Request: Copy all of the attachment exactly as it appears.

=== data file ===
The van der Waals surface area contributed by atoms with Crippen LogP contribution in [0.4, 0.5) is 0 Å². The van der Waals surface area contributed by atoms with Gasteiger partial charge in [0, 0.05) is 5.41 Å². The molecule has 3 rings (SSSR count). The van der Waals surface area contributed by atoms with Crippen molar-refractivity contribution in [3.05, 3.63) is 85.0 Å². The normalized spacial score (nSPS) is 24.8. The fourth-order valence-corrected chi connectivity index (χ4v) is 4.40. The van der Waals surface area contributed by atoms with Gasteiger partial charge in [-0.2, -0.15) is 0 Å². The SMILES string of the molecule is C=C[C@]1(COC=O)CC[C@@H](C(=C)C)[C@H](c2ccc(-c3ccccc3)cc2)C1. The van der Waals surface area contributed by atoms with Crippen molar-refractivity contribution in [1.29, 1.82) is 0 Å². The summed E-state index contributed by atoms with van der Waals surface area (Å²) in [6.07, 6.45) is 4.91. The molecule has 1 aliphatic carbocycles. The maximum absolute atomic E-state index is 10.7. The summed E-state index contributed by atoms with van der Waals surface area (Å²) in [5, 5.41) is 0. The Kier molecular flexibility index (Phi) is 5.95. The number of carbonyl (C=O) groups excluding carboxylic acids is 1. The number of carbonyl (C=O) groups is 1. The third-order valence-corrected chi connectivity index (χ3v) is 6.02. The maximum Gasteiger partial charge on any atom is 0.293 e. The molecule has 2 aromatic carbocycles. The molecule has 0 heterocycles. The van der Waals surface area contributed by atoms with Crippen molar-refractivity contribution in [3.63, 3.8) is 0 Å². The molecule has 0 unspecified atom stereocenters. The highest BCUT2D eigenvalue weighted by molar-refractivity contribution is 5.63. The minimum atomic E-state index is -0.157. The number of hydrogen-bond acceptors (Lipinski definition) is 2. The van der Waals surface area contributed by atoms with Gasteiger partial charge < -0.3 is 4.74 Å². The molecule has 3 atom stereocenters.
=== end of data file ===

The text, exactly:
The van der Waals surface area contributed by atoms with Crippen LogP contribution in [0.4, 0.5) is 0 Å². The van der Waals surface area contributed by atoms with Gasteiger partial charge in [0, 0.05) is 5.41 Å². The molecule has 3 rings (SSSR count). The van der Waals surface area contributed by atoms with Crippen molar-refractivity contribution in [3.05, 3.63) is 85.0 Å². The normalized spacial score (nSPS) is 24.8. The fourth-order valence-corrected chi connectivity index (χ4v) is 4.40. The van der Waals surface area contributed by atoms with Gasteiger partial charge in [-0.2, -0.15) is 0 Å². The SMILES string of the molecule is C=C[C@]1(COC=O)CC[C@@H](C(=C)C)[C@H](c2ccc(-c3ccccc3)cc2)C1. The van der Waals surface area contributed by atoms with Crippen molar-refractivity contribution in [1.29, 1.82) is 0 Å². The summed E-state index contributed by atoms with van der Waals surface area (Å²) in [6.07, 6.45) is 4.91. The molecule has 1 aliphatic carbocycles. The maximum absolute atomic E-state index is 10.7. The summed E-state index contributed by atoms with van der Waals surface area (Å²) in [5, 5.41) is 0. The Kier molecular flexibility index (Phi) is 5.95. The number of carbonyl (C=O) groups excluding carboxylic acids is 1. The number of carbonyl (C=O) groups is 1. The third-order valence-corrected chi connectivity index (χ3v) is 6.02. The maximum Gasteiger partial charge on any atom is 0.293 e. The molecule has 2 aromatic carbocycles. The molecule has 0 heterocycles. The van der Waals surface area contributed by atoms with Crippen molar-refractivity contribution in [3.63, 3.8) is 0 Å². The molecule has 0 unspecified atom stereocenters. The highest BCUT2D eigenvalue weighted by molar-refractivity contribution is 5.63. The minimum atomic E-state index is -0.157. The number of hydrogen-bond acceptors (Lipinski definition) is 2. The van der Waals surface area contributed by atoms with Gasteiger partial charge < -0.3 is 4.74 Å². The molecule has 3 atom stereocenters.